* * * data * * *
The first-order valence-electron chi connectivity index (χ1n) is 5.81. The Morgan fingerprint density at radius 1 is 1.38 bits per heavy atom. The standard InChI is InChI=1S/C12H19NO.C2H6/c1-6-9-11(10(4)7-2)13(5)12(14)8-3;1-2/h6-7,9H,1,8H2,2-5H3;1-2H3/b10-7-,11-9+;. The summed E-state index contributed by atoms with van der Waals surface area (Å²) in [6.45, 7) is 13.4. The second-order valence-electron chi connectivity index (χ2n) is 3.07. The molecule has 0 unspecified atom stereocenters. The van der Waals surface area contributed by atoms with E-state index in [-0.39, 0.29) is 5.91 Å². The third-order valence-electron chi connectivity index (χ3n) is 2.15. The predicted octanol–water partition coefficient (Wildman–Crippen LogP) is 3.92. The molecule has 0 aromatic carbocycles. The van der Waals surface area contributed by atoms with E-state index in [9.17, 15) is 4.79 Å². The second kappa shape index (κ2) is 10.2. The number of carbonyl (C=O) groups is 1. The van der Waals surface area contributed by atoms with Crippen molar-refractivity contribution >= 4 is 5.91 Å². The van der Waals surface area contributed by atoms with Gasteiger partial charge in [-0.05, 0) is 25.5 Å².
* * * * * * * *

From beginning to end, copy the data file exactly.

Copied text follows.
The first-order valence-electron chi connectivity index (χ1n) is 5.81. The Morgan fingerprint density at radius 1 is 1.38 bits per heavy atom. The standard InChI is InChI=1S/C12H19NO.C2H6/c1-6-9-11(10(4)7-2)13(5)12(14)8-3;1-2/h6-7,9H,1,8H2,2-5H3;1-2H3/b10-7-,11-9+;. The summed E-state index contributed by atoms with van der Waals surface area (Å²) in [6.45, 7) is 13.4. The second-order valence-electron chi connectivity index (χ2n) is 3.07. The molecule has 0 unspecified atom stereocenters. The van der Waals surface area contributed by atoms with E-state index in [-0.39, 0.29) is 5.91 Å². The third-order valence-electron chi connectivity index (χ3n) is 2.15. The predicted octanol–water partition coefficient (Wildman–Crippen LogP) is 3.92. The molecule has 0 aromatic carbocycles. The van der Waals surface area contributed by atoms with E-state index in [9.17, 15) is 4.79 Å². The second kappa shape index (κ2) is 10.2. The number of carbonyl (C=O) groups is 1. The van der Waals surface area contributed by atoms with Crippen molar-refractivity contribution >= 4 is 5.91 Å². The van der Waals surface area contributed by atoms with Gasteiger partial charge in [-0.05, 0) is 25.5 Å².